Portland is home to a melting pot of different cultures – and the best way to experience it all is through food. Whether you’re craving Thai or Haitian, options abound at some of Portland’s best BIPOC-owned restaurants.
Oma’s Hideaway opened last year on SE Division Street, achieving plenty of praise from locals and travelers alike. This dinner-only joint – affectionately named for the chef’s “Oma” (grandmother), whose photo is printed on the bright-colored menus – serves up eclectic Southeast Asian-inspired fare such as sweet potato dumplings, fish soup, and charcoal-roasted hen. Cap off the feast with some shots: The house jello with passion fruit boba is delicious, as is the pumpkin five-spice pudding.
Owned and operated by Thuy Pham, a former hairstylist, Mama Dút serves up Vietnamese staples with a modern (read: vegan) twist. The restaurant’s name, which translates to “Mama will feed you,” pays homage to Pham’s young daughter, as well as her passion for food and community. The all-vegan menu features an array of flavorful dishes like fried mushroom banh mi, jackfruit bao buns, and ube cinnamon rolls. Just be prepared to wait in line: Come lunchtime, crowds of people flock here to place their orders at the counter.
This Southeast Portland food cart is the brainchild of husband-and-wife duo Ethan & Geri Leung, who operate as chefs and co-owners. At Baon Kainan, the Leungs serve made-from-scratch Filipino cuisine ranging from chicken adobo and veggie Sisig to ube bibingka, an ube-flavored rice cake dish with coconut frosting, and fries with spicy banana ketchup. Plus, its name is especially fitting: “Baon” refers to food taken to work, school, or a journey, while “kainan” translates to “eatery.”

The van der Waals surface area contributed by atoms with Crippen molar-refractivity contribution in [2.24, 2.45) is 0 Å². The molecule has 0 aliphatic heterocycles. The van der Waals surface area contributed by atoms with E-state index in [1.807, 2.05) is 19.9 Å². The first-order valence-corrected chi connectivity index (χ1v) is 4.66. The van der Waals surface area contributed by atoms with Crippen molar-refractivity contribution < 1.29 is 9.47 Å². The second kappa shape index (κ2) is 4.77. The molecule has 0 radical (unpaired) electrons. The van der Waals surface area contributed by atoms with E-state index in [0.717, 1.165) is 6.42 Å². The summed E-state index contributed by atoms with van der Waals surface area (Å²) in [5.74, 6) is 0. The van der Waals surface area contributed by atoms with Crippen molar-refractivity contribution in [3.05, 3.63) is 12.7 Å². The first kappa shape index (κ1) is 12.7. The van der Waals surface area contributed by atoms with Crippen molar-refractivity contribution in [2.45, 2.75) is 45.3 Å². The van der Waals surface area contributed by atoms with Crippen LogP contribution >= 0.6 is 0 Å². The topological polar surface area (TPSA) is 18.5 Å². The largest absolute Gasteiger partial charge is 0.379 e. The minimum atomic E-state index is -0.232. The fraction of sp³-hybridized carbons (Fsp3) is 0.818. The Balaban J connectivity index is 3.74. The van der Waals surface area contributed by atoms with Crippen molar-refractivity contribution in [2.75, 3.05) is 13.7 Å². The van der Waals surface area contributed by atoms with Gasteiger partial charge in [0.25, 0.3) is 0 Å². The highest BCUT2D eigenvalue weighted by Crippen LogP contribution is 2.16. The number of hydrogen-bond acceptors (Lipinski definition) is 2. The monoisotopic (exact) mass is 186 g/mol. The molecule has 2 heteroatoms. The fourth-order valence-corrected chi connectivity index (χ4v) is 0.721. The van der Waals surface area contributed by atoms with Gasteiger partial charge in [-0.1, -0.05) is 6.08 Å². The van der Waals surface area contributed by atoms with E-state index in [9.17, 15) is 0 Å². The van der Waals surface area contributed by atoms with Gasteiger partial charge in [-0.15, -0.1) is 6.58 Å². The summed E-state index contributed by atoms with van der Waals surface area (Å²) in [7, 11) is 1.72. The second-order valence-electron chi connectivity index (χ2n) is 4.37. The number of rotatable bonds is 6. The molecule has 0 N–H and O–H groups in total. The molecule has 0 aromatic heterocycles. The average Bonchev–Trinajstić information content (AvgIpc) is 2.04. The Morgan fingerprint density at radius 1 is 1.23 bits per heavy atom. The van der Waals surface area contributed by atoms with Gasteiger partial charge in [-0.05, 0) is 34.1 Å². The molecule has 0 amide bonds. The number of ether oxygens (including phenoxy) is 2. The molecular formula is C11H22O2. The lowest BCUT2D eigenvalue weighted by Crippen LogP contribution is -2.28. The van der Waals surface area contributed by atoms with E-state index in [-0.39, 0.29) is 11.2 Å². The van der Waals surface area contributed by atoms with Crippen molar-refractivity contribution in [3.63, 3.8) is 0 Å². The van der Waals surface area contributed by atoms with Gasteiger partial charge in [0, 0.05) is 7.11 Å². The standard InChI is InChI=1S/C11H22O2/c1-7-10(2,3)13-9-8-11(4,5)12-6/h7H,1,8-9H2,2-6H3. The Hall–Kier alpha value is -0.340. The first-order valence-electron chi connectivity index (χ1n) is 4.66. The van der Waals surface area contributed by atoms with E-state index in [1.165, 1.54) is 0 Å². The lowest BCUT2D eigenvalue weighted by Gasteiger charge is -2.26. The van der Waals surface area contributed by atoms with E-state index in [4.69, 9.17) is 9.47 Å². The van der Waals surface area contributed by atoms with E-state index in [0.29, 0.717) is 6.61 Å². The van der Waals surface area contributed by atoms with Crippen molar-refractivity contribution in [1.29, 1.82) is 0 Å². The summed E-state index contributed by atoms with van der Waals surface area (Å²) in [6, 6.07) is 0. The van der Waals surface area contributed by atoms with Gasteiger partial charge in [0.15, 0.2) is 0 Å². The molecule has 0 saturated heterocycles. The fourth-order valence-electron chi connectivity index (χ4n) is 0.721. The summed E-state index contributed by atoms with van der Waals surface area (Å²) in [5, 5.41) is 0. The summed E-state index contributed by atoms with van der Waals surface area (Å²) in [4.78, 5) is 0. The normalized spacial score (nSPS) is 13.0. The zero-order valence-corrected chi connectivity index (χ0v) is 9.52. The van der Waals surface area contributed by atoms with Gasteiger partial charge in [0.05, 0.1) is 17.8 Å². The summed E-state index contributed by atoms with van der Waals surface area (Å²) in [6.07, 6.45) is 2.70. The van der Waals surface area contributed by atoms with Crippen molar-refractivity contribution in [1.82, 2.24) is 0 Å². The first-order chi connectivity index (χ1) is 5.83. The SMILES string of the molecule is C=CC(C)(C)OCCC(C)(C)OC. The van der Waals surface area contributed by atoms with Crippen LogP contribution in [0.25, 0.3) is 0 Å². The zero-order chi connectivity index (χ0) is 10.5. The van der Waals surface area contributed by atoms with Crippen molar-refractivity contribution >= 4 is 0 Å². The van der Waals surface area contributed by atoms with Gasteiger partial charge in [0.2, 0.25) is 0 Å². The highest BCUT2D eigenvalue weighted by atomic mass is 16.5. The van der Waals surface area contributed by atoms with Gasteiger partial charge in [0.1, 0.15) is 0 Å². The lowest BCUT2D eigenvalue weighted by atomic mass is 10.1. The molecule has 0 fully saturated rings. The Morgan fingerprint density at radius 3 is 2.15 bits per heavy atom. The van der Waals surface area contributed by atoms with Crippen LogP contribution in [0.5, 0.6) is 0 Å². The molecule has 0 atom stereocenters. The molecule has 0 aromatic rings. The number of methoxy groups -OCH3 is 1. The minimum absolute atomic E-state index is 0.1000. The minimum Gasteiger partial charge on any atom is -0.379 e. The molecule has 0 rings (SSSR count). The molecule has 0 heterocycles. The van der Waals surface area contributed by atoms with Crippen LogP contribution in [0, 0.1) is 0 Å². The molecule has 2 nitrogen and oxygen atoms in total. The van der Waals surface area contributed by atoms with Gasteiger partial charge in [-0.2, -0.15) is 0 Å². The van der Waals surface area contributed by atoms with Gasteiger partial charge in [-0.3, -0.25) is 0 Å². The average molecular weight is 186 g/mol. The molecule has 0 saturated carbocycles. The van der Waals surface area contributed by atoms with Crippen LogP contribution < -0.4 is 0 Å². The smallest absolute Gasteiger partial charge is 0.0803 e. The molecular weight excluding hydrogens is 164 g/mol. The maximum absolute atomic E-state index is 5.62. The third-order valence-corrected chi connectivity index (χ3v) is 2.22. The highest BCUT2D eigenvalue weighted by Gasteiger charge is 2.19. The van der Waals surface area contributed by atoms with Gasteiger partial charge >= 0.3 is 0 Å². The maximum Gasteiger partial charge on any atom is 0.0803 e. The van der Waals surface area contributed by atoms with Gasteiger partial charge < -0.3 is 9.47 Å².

This laid-back establishment from chef Diane Lam is especially beloved by locals for its Cambodian cooking and cocktails. The space – which has neon lighting, pretty pink tiling, a bustling bar, and a greenery-filled outdoor terrace – is just as alluring as the food. Pro tip: Try to snag a seat at the countertop to catch a glimpse of Lam and the rest of her team working their magic by the woks. Menu highlights include catfish spring rolls, lime pepper chicken wings, and Phnom Penh noodles. Save room for the strawberry shortcake, and wash everything down with an espresso martini made with Viet coffee and brown butter rye.
For mouthwatering Thai food plus delicious drinks, look no further than Phuket Café. The restaurant is run by chef and restaurateur Akkapong “Earl” Ninson and acclaimed bartender Eric Nelson. Here, diners can expect everything from curries and rice dishes to crispy rice noodles and whole-fried fish. The striking interiors – featuring pops of pink and green, plant-patterned wallpaper, and a bar area adorned with plants – set the scene for a fun and flavorful meal ahead.
Nico Vergara, best known for his namesake artisanal ice cream shop, opened Nico’s Cantina last month. Located in PDX’s Cully neighborhood, Nico’s Cantina has already become a popular gathering spot amongst locals. Come for the ice-cold Mexican brews – as well as a handful of craft beers from local LatinX-owned businesses – and stay for the tacos and guac.
Helmed by James Beard Award-winning chef Gregory Gourdet (you may also recognize him from Top Chef, for which he was a finalist), Kann is known for its authentic Haitian cuisine and open-fire cooking. While the menu changes seasonally, current offerings include crispy taro root, “coal-kissed” butterfish, twice-cooked pork, peanut-creamed greens, sweet plantains, and Jasmine rice smothered in red kidney bean sauce. Fun fact: The eatery’s name, “cane” in English, is in reference to one of Gourdet’s most beloved childhood memories in Haiti, in which he’d wait for vendors to come by with the sweet snack.
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